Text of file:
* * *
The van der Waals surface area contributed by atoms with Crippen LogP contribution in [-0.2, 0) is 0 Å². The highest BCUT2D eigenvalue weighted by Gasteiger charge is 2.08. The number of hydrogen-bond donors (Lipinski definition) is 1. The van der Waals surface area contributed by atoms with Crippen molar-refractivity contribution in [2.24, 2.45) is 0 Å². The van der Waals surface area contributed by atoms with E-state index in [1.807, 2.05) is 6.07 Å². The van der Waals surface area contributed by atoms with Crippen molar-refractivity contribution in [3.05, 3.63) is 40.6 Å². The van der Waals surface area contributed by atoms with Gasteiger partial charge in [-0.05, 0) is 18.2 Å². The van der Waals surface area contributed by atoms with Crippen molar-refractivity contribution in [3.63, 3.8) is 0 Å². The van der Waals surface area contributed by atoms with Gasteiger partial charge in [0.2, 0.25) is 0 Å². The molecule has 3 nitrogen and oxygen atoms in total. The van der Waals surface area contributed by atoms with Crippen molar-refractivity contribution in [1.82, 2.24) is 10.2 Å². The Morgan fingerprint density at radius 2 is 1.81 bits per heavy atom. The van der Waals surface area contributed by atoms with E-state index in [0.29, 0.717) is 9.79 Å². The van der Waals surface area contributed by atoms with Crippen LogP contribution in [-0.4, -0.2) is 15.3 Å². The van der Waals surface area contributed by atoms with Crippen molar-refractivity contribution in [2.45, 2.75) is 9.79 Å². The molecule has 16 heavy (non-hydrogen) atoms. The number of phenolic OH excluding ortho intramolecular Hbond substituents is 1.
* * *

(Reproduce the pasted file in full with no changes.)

The van der Waals surface area contributed by atoms with Crippen LogP contribution in [-0.2, 0) is 0 Å². The highest BCUT2D eigenvalue weighted by Gasteiger charge is 2.08. The number of hydrogen-bond donors (Lipinski definition) is 1. The van der Waals surface area contributed by atoms with Crippen molar-refractivity contribution in [2.24, 2.45) is 0 Å². The van der Waals surface area contributed by atoms with E-state index in [1.807, 2.05) is 6.07 Å². The van der Waals surface area contributed by atoms with Crippen molar-refractivity contribution in [3.05, 3.63) is 40.6 Å². The van der Waals surface area contributed by atoms with Gasteiger partial charge in [-0.05, 0) is 18.2 Å². The van der Waals surface area contributed by atoms with Crippen molar-refractivity contribution in [3.63, 3.8) is 0 Å². The van der Waals surface area contributed by atoms with Gasteiger partial charge in [0.2, 0.25) is 0 Å². The molecule has 3 nitrogen and oxygen atoms in total. The van der Waals surface area contributed by atoms with Crippen molar-refractivity contribution in [1.82, 2.24) is 10.2 Å². The Morgan fingerprint density at radius 2 is 1.81 bits per heavy atom. The van der Waals surface area contributed by atoms with E-state index in [0.29, 0.717) is 9.79 Å². The van der Waals surface area contributed by atoms with Crippen LogP contribution in [-0.4, -0.2) is 15.3 Å². The van der Waals surface area contributed by atoms with Crippen molar-refractivity contribution in [2.45, 2.75) is 9.79 Å². The molecule has 16 heavy (non-hydrogen) atoms. The number of phenolic OH excluding ortho intramolecular Hbond substituents is 1.